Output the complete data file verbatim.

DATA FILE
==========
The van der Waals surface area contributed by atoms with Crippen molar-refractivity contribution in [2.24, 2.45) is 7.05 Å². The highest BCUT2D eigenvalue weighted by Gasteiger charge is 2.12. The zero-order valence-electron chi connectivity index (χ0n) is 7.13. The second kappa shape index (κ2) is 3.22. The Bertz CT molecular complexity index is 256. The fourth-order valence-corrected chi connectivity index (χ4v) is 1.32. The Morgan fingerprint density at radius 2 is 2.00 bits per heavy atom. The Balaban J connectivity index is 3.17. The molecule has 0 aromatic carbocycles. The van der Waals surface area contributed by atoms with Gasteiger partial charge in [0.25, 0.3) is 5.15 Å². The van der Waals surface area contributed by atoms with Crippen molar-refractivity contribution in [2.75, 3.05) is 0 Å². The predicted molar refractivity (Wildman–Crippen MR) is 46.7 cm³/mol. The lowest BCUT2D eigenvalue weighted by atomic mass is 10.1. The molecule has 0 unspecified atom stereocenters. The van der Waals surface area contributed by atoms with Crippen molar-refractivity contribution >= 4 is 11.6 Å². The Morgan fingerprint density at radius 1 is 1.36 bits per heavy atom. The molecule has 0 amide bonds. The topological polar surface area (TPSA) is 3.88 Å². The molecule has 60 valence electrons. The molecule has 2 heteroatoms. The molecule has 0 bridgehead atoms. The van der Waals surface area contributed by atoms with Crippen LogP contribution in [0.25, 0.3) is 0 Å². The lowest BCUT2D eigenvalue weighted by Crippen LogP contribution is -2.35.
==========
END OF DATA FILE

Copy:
The van der Waals surface area contributed by atoms with Crippen molar-refractivity contribution in [2.24, 2.45) is 7.05 Å². The highest BCUT2D eigenvalue weighted by Gasteiger charge is 2.12. The zero-order valence-electron chi connectivity index (χ0n) is 7.13. The second kappa shape index (κ2) is 3.22. The Bertz CT molecular complexity index is 256. The fourth-order valence-corrected chi connectivity index (χ4v) is 1.32. The Morgan fingerprint density at radius 2 is 2.00 bits per heavy atom. The Balaban J connectivity index is 3.17. The molecule has 0 aromatic carbocycles. The van der Waals surface area contributed by atoms with Gasteiger partial charge in [0.25, 0.3) is 5.15 Å². The van der Waals surface area contributed by atoms with Crippen molar-refractivity contribution in [2.75, 3.05) is 0 Å². The predicted molar refractivity (Wildman–Crippen MR) is 46.7 cm³/mol. The lowest BCUT2D eigenvalue weighted by atomic mass is 10.1. The molecule has 0 unspecified atom stereocenters. The van der Waals surface area contributed by atoms with Crippen molar-refractivity contribution >= 4 is 11.6 Å². The Morgan fingerprint density at radius 1 is 1.36 bits per heavy atom. The molecule has 0 amide bonds. The topological polar surface area (TPSA) is 3.88 Å². The molecule has 60 valence electrons. The molecule has 2 heteroatoms. The molecule has 0 bridgehead atoms. The van der Waals surface area contributed by atoms with Crippen LogP contribution in [0.25, 0.3) is 0 Å². The lowest BCUT2D eigenvalue weighted by Crippen LogP contribution is -2.35.